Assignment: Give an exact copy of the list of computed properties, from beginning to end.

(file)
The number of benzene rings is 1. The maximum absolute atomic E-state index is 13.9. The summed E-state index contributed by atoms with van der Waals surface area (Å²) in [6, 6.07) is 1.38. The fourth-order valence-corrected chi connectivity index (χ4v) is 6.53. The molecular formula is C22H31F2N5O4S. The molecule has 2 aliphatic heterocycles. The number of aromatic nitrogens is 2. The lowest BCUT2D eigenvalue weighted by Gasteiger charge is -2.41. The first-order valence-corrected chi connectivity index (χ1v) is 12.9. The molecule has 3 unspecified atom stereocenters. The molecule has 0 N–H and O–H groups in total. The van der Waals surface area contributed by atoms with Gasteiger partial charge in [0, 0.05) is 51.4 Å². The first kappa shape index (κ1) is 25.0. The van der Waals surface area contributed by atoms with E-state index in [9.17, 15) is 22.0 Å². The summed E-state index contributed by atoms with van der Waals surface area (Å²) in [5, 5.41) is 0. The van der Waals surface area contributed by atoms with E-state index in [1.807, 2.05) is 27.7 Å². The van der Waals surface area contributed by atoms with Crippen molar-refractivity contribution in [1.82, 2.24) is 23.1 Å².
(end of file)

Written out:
The number of benzene rings is 1. The maximum absolute atomic E-state index is 13.9. The summed E-state index contributed by atoms with van der Waals surface area (Å²) in [6, 6.07) is 1.38. The fourth-order valence-corrected chi connectivity index (χ4v) is 6.53. The molecular formula is C22H31F2N5O4S. The molecule has 2 aliphatic heterocycles. The number of aromatic nitrogens is 2. The lowest BCUT2D eigenvalue weighted by Gasteiger charge is -2.41. The first-order valence-corrected chi connectivity index (χ1v) is 12.9. The molecule has 3 unspecified atom stereocenters. The molecule has 0 N–H and O–H groups in total. The van der Waals surface area contributed by atoms with Gasteiger partial charge in [0, 0.05) is 51.4 Å². The first kappa shape index (κ1) is 25.0. The van der Waals surface area contributed by atoms with E-state index in [9.17, 15) is 22.0 Å². The summed E-state index contributed by atoms with van der Waals surface area (Å²) in [5, 5.41) is 0. The van der Waals surface area contributed by atoms with E-state index in [1.807, 2.05) is 27.7 Å². The van der Waals surface area contributed by atoms with Crippen molar-refractivity contribution in [1.82, 2.24) is 23.1 Å².